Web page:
Death Penalty: Report From Canada

Sam Pawlett epawlett at
Mon Mar 8 12:03:42 PST 1999

> After saying all this, I should emphasize that I full agree with what
> Carrol calls his political argument against capital punishment. However,
> in my judgement he attempts to draw an artificial barrier between
> philosophical and political arguments that would have been strange
> to both Marx and Lenin (who after all wrote a famous polemic against
> Ernst Mach's philosophy as part of a political struggle within the
> Bolshevik faction).

The Marx article on capital punishment was great. I sensed a lot Engels in it. I read somewhere, I think in Ch1 of Michael Perelman's book on Crisis Theory, that a lot of the Tribune articles were authored or at least co-authored by Engels. I don't think Engels gets the credit he deserves. Haldane and Hilary Putnam both called him "the most learned man of the 19th century".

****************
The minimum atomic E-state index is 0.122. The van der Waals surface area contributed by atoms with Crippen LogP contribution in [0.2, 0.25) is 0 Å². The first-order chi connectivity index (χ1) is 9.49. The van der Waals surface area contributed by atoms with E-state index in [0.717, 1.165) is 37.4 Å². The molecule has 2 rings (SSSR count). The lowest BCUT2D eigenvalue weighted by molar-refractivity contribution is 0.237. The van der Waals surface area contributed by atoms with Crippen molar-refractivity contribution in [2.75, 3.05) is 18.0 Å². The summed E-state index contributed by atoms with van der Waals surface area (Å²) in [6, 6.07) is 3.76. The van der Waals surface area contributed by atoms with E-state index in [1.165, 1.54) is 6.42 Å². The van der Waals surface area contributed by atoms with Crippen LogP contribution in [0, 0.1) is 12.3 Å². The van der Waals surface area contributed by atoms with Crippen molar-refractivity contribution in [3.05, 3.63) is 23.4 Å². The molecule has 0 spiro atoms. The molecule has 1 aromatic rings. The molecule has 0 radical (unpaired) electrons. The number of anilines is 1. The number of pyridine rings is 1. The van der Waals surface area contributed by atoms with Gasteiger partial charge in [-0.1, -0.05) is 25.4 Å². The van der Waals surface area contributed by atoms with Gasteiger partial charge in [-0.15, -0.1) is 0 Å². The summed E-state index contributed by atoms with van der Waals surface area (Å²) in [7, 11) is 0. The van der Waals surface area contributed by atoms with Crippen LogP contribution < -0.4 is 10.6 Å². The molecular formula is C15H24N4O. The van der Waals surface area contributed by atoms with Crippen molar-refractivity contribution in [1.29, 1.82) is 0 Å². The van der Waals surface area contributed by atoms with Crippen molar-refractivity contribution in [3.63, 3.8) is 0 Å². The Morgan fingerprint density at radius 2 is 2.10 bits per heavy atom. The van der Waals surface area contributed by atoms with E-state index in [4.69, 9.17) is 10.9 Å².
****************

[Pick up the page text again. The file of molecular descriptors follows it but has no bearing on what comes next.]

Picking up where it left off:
The determinism argument is not new. I was thinking of Arthur Koestler and Clarence Darrow who both used it to argue against capital puishment. Darrow used it to argue against all forms of punishment.

Sam Pawlett

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